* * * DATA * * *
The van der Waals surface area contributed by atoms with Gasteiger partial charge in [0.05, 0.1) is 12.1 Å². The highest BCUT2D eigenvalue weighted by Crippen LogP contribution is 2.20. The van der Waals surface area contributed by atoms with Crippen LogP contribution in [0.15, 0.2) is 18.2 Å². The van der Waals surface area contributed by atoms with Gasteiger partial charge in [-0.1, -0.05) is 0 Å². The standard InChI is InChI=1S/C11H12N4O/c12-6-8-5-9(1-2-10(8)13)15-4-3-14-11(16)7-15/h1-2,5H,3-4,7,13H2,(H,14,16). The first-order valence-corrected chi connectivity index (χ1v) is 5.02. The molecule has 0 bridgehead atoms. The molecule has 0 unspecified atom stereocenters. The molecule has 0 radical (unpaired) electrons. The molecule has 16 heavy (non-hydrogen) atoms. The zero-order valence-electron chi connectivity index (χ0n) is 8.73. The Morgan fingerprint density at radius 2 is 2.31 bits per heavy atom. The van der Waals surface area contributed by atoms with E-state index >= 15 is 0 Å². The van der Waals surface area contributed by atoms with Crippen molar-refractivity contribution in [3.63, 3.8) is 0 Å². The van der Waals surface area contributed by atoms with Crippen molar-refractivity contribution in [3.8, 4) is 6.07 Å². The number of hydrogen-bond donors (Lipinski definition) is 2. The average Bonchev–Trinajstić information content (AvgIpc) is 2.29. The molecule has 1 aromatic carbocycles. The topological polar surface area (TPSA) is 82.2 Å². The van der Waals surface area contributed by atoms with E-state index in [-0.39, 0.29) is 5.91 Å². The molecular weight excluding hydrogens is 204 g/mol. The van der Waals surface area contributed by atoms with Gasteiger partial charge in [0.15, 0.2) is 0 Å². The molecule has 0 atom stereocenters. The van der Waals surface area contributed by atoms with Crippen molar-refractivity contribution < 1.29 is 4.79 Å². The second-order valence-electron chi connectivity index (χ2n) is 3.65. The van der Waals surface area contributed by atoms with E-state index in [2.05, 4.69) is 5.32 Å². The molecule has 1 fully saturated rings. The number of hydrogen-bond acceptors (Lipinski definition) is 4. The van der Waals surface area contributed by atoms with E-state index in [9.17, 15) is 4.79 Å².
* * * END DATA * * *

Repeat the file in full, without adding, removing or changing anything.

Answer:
The van der Waals surface area contributed by atoms with Gasteiger partial charge in [0.05, 0.1) is 12.1 Å². The highest BCUT2D eigenvalue weighted by Crippen LogP contribution is 2.20. The van der Waals surface area contributed by atoms with Crippen LogP contribution in [0.15, 0.2) is 18.2 Å². The van der Waals surface area contributed by atoms with Gasteiger partial charge in [-0.1, -0.05) is 0 Å². The standard InChI is InChI=1S/C11H12N4O/c12-6-8-5-9(1-2-10(8)13)15-4-3-14-11(16)7-15/h1-2,5H,3-4,7,13H2,(H,14,16). The first-order valence-corrected chi connectivity index (χ1v) is 5.02. The molecule has 0 bridgehead atoms. The molecule has 0 unspecified atom stereocenters. The molecule has 0 radical (unpaired) electrons. The molecule has 16 heavy (non-hydrogen) atoms. The zero-order valence-electron chi connectivity index (χ0n) is 8.73. The Morgan fingerprint density at radius 2 is 2.31 bits per heavy atom. The van der Waals surface area contributed by atoms with E-state index >= 15 is 0 Å². The van der Waals surface area contributed by atoms with Crippen molar-refractivity contribution in [3.63, 3.8) is 0 Å². The van der Waals surface area contributed by atoms with Crippen molar-refractivity contribution in [3.8, 4) is 6.07 Å². The number of hydrogen-bond donors (Lipinski definition) is 2. The average Bonchev–Trinajstić information content (AvgIpc) is 2.29. The molecule has 1 aromatic carbocycles. The topological polar surface area (TPSA) is 82.2 Å². The van der Waals surface area contributed by atoms with E-state index in [-0.39, 0.29) is 5.91 Å². The molecular weight excluding hydrogens is 204 g/mol. The van der Waals surface area contributed by atoms with Gasteiger partial charge in [0.15, 0.2) is 0 Å². The molecule has 0 atom stereocenters. The van der Waals surface area contributed by atoms with Crippen molar-refractivity contribution < 1.29 is 4.79 Å². The second-order valence-electron chi connectivity index (χ2n) is 3.65. The van der Waals surface area contributed by atoms with E-state index in [2.05, 4.69) is 5.32 Å². The molecule has 1 fully saturated rings. The number of hydrogen-bond acceptors (Lipinski definition) is 4. The van der Waals surface area contributed by atoms with E-state index in [9.17, 15) is 4.79 Å².